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"Chop Building" Exercises?

Discussion in 'Technique [BG]' started by The Diaper Geni, Jan 25, 2014.


  1. The Diaper Geni

    The Diaper Geni Supporting Member

    Joined:
    Nov 22, 2005
    Location:
    Central Ohio
    Admittedly, my "technique" is not all that great. And will prolly never be. Just don't have tons of coordination or fast twitch muscles to pull off fast. I'm pretty much big, tall, uncoordinated and middle aged.

    BUT, I am looking to build some "technique" (speed/agility/playing more cleanly) over and above what I've got now.

    Any resources you guys know about? Maybe something that I can work into my daily warm-up routine?
     
  2. Kmrumedy

    Kmrumedy

    Joined:
    May 12, 2004
    Location:
    Montreal, Canada
  3. kevteop

    kevteop

    Joined:
    Feb 12, 2008
    Location:
    York, UK
    The key is to be able to stay relaxed while you're playing. The minute you tense up you'll struggle to do anything fast. It's hard to tell sometimes though whether you choked because you were tense, because you're so busy concentrating on playing.

    Make a point of stopping yourself and asking 'Did I choke on that because I wasn't relaxed?', and try it again slower so you can feel how it is to play it relaxed.
     
  4. The Diaper Geni

    The Diaper Geni Supporting Member

    Joined:
    Nov 22, 2005
    Location:
    Central Ohio
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  6. fearceol

    fearceol Supporting Member

    Joined:
    Nov 14, 2006
    Location:
    Ireland
    IMO the "Bass Aerobics" book is much better. The exercises are longer, much more musical, and fun to play.

    However, neither book will tell you about technique. The exercises in the "Aerobics" book are quite fast. How I approach them is I use a metronome at a slow comfortable tempo and play the piece, making sure each note sounds clear and my playing is smooth and relaxed. When I nail it at this tempo, I increase it by about five BPM and so on until I can play along with the CD comfortably.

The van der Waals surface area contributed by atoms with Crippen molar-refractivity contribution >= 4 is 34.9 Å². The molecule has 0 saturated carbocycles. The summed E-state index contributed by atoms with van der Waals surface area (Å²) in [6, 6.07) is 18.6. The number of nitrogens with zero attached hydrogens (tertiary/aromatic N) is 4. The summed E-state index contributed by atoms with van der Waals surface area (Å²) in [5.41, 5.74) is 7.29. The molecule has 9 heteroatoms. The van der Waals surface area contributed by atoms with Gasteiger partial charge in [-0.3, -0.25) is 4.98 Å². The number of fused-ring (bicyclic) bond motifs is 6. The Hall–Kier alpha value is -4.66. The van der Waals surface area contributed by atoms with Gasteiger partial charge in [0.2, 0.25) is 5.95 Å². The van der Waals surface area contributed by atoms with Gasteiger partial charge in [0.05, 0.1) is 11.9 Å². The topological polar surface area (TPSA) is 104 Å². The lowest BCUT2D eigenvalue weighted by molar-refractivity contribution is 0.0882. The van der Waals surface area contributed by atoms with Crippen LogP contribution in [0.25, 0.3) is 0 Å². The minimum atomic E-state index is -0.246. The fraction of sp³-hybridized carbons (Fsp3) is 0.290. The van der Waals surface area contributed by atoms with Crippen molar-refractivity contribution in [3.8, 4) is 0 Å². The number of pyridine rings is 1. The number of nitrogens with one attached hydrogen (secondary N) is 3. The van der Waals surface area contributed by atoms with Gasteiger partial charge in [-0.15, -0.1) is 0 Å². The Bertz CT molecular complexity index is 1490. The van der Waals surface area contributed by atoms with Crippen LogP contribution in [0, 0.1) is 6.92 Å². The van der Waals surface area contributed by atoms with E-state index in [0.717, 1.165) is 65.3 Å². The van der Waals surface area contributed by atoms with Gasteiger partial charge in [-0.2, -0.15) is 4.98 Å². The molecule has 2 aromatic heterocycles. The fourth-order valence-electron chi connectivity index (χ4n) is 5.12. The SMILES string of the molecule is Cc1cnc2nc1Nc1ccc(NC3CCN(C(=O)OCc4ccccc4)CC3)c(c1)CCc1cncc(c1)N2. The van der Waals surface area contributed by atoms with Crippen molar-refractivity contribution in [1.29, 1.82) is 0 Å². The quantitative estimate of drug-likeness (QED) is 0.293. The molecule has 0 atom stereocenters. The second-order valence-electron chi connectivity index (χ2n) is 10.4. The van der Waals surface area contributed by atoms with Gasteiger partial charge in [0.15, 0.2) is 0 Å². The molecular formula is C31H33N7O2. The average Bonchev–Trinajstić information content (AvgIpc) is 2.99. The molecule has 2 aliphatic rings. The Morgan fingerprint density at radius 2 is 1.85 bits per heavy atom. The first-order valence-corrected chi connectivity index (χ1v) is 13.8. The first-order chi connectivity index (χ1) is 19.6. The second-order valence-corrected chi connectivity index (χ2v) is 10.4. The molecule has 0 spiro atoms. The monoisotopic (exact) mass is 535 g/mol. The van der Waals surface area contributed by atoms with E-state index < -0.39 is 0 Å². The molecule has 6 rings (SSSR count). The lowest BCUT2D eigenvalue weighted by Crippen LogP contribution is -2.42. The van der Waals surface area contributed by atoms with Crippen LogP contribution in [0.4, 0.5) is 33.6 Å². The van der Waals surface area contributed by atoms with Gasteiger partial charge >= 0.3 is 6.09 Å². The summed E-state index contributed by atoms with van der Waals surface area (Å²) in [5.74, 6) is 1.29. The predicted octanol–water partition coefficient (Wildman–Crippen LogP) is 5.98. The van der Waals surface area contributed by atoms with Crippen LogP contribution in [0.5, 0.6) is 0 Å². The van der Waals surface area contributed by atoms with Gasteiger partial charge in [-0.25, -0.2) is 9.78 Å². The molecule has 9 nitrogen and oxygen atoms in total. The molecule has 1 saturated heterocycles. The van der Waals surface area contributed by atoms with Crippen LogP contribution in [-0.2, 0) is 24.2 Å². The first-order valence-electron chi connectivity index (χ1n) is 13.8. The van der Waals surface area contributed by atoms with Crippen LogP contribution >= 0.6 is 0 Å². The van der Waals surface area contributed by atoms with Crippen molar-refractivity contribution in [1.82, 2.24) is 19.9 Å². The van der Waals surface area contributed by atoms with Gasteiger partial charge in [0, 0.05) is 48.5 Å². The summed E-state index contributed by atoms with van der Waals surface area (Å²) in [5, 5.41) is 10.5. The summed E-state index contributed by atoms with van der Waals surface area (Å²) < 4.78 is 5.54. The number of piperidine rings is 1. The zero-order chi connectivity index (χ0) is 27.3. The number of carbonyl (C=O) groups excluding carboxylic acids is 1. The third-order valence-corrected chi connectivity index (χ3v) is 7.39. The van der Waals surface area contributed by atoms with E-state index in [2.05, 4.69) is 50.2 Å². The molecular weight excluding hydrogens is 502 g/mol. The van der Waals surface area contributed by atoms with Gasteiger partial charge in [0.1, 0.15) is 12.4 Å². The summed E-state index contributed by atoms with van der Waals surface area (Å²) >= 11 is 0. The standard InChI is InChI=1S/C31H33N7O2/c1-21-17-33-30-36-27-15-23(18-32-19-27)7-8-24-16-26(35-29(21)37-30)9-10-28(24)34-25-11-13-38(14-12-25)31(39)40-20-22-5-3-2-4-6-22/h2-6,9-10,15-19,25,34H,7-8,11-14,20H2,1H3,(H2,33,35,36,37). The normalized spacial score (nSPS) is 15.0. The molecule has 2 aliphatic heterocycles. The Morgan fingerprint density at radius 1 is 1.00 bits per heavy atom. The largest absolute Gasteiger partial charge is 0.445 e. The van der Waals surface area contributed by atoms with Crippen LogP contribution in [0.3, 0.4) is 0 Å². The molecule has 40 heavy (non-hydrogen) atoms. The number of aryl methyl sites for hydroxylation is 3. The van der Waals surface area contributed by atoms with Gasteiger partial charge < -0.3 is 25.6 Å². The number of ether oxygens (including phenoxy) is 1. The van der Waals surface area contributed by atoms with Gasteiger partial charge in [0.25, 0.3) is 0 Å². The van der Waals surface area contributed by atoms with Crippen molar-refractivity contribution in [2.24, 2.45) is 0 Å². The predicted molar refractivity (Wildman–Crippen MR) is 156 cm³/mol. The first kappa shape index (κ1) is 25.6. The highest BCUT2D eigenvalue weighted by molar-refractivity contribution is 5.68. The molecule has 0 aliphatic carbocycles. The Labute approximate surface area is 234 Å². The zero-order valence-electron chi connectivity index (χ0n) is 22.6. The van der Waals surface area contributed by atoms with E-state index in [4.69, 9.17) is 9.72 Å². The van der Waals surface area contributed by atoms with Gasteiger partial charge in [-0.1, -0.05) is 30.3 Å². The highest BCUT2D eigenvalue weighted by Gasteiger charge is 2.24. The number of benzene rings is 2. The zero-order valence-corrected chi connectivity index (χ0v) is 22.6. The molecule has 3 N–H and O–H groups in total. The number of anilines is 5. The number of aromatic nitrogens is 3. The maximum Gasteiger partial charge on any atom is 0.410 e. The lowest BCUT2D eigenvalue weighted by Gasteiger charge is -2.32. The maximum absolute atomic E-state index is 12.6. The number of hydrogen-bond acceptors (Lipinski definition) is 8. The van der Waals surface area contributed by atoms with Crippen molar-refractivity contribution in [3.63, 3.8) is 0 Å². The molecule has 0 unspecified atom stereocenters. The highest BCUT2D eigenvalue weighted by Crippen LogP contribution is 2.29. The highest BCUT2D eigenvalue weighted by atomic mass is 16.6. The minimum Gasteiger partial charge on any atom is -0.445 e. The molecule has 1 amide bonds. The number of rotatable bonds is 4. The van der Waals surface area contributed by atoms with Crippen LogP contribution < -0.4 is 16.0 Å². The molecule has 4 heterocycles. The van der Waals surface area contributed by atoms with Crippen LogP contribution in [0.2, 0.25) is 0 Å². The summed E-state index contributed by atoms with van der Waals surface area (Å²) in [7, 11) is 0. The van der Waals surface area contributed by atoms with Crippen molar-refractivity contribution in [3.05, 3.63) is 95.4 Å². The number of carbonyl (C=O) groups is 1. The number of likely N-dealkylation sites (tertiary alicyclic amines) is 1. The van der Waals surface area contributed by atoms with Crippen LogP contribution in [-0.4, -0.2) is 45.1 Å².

Make sure to warm up with gentle stretches first. ;)
     
  7. The Diaper Geni

    The Diaper Geni Supporting Member

    Joined:
    Nov 22, 2005
    Location:
    Central Ohio
    Thanks for the insight!

    I understand your comment about technique. I already have decent (not fantastic) technique (hand positions, etc). Just looking to improve on it with some speed, agility, precision, clean-ness. If that makes sense?

    "Technique" is one of those words that can mean soooo many things and is sooooo subjective. Or is it objective?? I can never remember. :confused:

    And yeah, stretching is important. I run a lot and believe me, I know the importance and the power of stretching! Especially as I close in on 50. I've found, as time marches on, my muscles need more time to be stretched before/after a long/hard run, or of that matter, before/after a decent practice/gig.

    Also, and it sounds like preaching but, along with stretching, good diet, hydration and some decent exercise go a looooong way towards warding off injuries associated with playing the bass.
     
  8. GastonD

    GastonD

    Joined:
    Nov 18, 2013
    Location:
    Belgrade, Serbia
    I'd go with Todd Johnson's "Technique Builder" book and/or video. It offers a very good spa of technical issues to deal with and Todd's instruction is excellent.
     
  9. hrodbert696

    hrodbert696

    Joined:
    Jan 15, 2010
    Location:
    Like old Hampshire, but New
    I like the Bass Fitness book, haven't tried the Aerobics one. It is true that it doesn't necessarily really teach technique per se. You can run through the exercises with poor technique, heck, I probably am. What it does do is build accuracy, speed, and finger independence. I think those are worth it.
     
  10. BassChuck

    BassChuck Supporting Member

    Joined:
    Nov 15, 2005
    Location:
    Cincinnati
    This is the key. In my younger days we all read Timothy Galway's "The Inner Game of Tennis". The book deals with focusing your mental energy on the task at hand and freeing you body to do the work. Barry Green, an world class bassist brought Galway to the conservatory at Cincinnati for a talk that was quite illuminating. Later Barry wrote "The Inner Game of Music" and I think that might be more on point than the tennis book. Either way, the message is the same; focus on the task.
     

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